When I was a medical student in the nineteen sixties, the diseases we studied were the old ones, the infections: syphilis, tuberculosis, smallpox, poliomyelitis, diphtheria. We never see those now; vaccination, hygeine, and antibiotics have all but eradicated them. Heart attacks, cancer and stroke are now the major killers, but were they always there waiting to strike if people lived long enough or is there something toxic about life in the 21st century?
As major infections have been eradicated and war, poverty and famine have faded from our collective consciousness, doctors and their patients have become more sensitive to ‘stress-related’ ‘life-style’ and auto-immune diseases. GP surgeries and out-patient clinics throughout the UK are crammed with people with hay fever, asthma, coeliac disease, diabetes, irritable bowel syndrome, lupus, autistic spectrum disorder, depression, Crohn’s Disease and a plethora of other allergic and immunological diseases, some of which were unknown 50 years ago. 40% of the British population now consider themselves to have a long term illness, 60% are overweight. Millions of people are racked by back pains, tormented by abdominal gripes, alarmed by ringing in their ears, tortured by headaches, exhausted by sleep deprivation, frustrated with constipation, debilitated with nausea and faintness, overwhelmed by the burden of obesity, terrified by shortness of breath or palpitations or just too sick and tired to cope. Such everyday illnesses may not kill them but they seriously compromise their comfort, mobility, pleasure of eating and social interaction. Too many people, it seems, are getting old before their time.
Disease occurs as a result of the interaction between us and our environment. But this is not some modern plague. It is more an expression of how we have evolved socially. the way we have live our lives. The changes that have occurred in the way we live, the food we eat, the work we do, how active we are, even the air we breathe and the water we drink can alter the expression not only of our human genome but also the far greater number of genes that encode for the metabolism of the myriad micro-organisms that live on us and inside us. Together these affect the sensitivity of our immune surveillance and our neuroendocrine control, resetting the function of our mind and body and releasing a new type of malaise, for which traditional medicine, a pill for every ill, no longer seems to apply .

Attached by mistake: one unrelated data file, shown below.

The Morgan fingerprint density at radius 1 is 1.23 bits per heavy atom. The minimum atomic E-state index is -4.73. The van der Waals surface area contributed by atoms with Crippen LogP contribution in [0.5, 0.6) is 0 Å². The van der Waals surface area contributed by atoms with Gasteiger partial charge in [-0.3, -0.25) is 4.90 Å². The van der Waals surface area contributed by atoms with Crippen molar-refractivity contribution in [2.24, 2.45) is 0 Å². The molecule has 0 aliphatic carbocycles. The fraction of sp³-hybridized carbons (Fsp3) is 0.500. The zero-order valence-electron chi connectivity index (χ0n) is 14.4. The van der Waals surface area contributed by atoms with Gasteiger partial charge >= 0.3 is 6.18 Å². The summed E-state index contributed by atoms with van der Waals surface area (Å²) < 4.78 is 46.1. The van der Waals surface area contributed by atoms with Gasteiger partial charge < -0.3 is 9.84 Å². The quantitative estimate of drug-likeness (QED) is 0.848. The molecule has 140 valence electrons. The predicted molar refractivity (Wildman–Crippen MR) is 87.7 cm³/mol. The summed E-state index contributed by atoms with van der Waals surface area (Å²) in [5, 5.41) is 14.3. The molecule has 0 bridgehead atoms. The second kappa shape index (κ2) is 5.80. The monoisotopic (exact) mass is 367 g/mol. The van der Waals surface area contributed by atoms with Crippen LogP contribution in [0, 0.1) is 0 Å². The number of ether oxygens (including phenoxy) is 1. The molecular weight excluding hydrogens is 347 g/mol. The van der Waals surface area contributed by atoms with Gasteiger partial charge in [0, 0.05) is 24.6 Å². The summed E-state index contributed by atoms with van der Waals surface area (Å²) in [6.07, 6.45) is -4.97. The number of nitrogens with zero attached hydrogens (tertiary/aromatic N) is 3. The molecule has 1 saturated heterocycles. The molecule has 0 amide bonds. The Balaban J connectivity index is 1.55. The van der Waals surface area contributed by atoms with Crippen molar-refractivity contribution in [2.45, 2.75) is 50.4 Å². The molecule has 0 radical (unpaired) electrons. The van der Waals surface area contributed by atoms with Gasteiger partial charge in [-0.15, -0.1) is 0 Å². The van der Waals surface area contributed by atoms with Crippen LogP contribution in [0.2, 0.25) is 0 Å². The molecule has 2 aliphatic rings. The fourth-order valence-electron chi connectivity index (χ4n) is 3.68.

So are our modern ailments all about the changes induced in our bodily systems by a combination of the food we eat, how active we are, the stress we are under, our health beliefs, the toxins we consume and the medicines we take? Is our personal health too difficult to be left to the health professionals? ‘Health’ services may be wonderful at detecting and treating life threatening disease, but not so good at keeping people well. While they may claim to promote ‘evidence-based’ healthy solutions for individual systemic illness, ‘we may all be too vulnerable to the influence of such externally validated truths’. Treatment of modern illness does not have to be all about deprivation or taking more toxic substances. We don’t have to be passive recipients of a health care system that doesn’t have all the answers.
Sure, if we are seriously ill, our doctors may be able to put it right, but until somebody comes up with a better solution, our health and well-being are our personal responsibility, a matter of choice, an ongoing process of adapting our beliefs and behaviour to the changes that occur in our lives, living within the limitations imposed by society, but still realising our creativity and changing the outcome. Health professionals can give us advice on healthy eating, stress management, sleep hygiene, exercise, work life balance, interaction with nature and how to cope with a toxic environment, but there is no simple answer and we all have to take the advice that is helpful and find our own ways through.
So take responsibility for your own health, engage, realise less is often more, commit to meaningful change, find your own way, but pace yourself, allow time to make it a habit, discover your own pleasure and wellness in a positive and healthy approach to life., .Living longer need not be a gradual deterioration in function and well being, it can be a celebration of wisdom and experience and the youthful vitality to enjoy them.